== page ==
Is God material or spirit? He lives in our hearts, he loves creating. He operates though physical things. He saves our souls. Why do we have bodies at all? Does Jesus still have the body he ascended with? Will our souls live in a spiritual place forever or will we have resurrection bodies in a new earth?
This brief and startling Psalm, the second in a series of six used at Passover, gets to the main game: the exodus. And sent my mind off into lots of thoughts like these.
Israel was god’s nation, always foreigners in Egypt. It says they became his sanctuary when they left. Became his dwelling place.
They build a temple, a physical sanctuary, but perhaps the thing is that God just transformed the religious practices they already had by living in the people as a nation. We no longer have the practice, their temple is gone and we have many many different new ways to be religious across the world. But we do still have his presence.
I won’t have time to go on in this vein, but the psalm talks about the reaction of nature. The seas and rivers fled at the presence of God. This literally happened at the start and end of the exodus, the red sea and the Jordan.
The water shows respect, fear even, but the hills and mountains show delight, skipping around like sheep. (Mountains do look woolly in the distance).
Why flee, waters, why skip mountains? the Psalmist asks. Then recalls the miracle that involved them both, during the journey: of springs of water coming from rock.
God’s playing with the material world. The creator saying he is the master of reality, it need not be how it is, it’s how he wants it to be. A bit like the old Aboriginal stories of the creator jumping around and shaping the landscape.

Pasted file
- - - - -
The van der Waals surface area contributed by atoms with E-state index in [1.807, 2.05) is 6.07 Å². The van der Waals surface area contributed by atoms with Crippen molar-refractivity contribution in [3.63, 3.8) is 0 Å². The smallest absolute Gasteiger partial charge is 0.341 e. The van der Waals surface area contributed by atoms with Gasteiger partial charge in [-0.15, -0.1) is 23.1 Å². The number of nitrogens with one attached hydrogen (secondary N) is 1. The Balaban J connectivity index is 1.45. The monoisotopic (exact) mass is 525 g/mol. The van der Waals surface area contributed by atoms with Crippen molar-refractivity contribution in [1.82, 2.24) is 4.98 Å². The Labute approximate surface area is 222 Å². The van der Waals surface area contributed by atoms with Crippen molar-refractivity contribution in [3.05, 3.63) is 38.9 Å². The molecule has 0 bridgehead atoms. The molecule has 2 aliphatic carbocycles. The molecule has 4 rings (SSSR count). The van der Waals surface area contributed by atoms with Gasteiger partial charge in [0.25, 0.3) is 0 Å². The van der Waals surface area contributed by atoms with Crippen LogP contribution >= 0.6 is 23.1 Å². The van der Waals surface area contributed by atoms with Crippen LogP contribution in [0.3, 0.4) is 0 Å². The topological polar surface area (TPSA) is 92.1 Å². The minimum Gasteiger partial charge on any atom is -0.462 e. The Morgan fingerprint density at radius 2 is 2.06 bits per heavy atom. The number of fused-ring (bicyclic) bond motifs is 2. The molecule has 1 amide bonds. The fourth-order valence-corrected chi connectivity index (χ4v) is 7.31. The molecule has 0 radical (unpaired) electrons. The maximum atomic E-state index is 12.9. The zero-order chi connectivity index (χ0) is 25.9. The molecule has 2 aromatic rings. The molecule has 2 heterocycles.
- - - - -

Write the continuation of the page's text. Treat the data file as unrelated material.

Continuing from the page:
And these responses of creation are in service of his rescue, the dangerous water becomes dry land, and the rock becomes life giving sustenance. Creation becomes part of god’s salvation voice.
It is described as trembling, but the commentators say not just in fear, there is a connotation of birth contractions. Creation birthing god’s people.
The meeting of their physical needs of safety and bodily nourishment is the promise of spiritual connection to the maker. Love and safety eternal.
It’s perfect poetry how, with very few and delightfully surprising words, it opens up and out into so much meaning.
The Anglican chant of it stuck with me from childhood as a choirboy, the image of the jumping mountains and coming out of the strange lands stuck in my young mind. You don’t have to know what it is about to know what it is about.
I subsequently learned that musicologists believe this tune is a strong indication of what the original psalm may have sounded like sung. It’s very ancient, seems to have crossed cultures from middle east to west, and corresponds to early notation markings found on dead sea scroll texts.